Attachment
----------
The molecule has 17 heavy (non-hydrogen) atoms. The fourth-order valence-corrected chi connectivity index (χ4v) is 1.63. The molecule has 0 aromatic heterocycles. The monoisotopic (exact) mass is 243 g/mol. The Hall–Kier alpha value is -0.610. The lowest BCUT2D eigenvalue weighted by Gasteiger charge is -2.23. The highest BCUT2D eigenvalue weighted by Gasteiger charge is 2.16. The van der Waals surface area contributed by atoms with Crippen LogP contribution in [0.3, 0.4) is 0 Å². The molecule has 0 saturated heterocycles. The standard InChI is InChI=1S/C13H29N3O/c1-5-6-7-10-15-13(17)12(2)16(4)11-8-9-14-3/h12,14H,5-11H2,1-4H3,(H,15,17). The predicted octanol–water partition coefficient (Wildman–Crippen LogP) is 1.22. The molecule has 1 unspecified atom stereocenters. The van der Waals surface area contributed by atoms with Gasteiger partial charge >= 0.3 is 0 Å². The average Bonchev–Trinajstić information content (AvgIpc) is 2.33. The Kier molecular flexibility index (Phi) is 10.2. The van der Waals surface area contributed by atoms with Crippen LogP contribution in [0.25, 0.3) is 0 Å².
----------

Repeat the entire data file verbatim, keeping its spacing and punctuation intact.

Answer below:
The molecule has 17 heavy (non-hydrogen) atoms. The fourth-order valence-corrected chi connectivity index (χ4v) is 1.63. The molecule has 0 aromatic heterocycles. The monoisotopic (exact) mass is 243 g/mol. The Hall–Kier alpha value is -0.610. The lowest BCUT2D eigenvalue weighted by Gasteiger charge is -2.23. The highest BCUT2D eigenvalue weighted by Gasteiger charge is 2.16. The van der Waals surface area contributed by atoms with Crippen LogP contribution in [0.3, 0.4) is 0 Å². The molecule has 0 saturated heterocycles. The standard InChI is InChI=1S/C13H29N3O/c1-5-6-7-10-15-13(17)12(2)16(4)11-8-9-14-3/h12,14H,5-11H2,1-4H3,(H,15,17). The predicted octanol–water partition coefficient (Wildman–Crippen LogP) is 1.22. The molecule has 1 unspecified atom stereocenters. The van der Waals surface area contributed by atoms with Gasteiger partial charge >= 0.3 is 0 Å². The average Bonchev–Trinajstić information content (AvgIpc) is 2.33. The Kier molecular flexibility index (Phi) is 10.2. The van der Waals surface area contributed by atoms with Crippen LogP contribution in [0.25, 0.3) is 0 Å².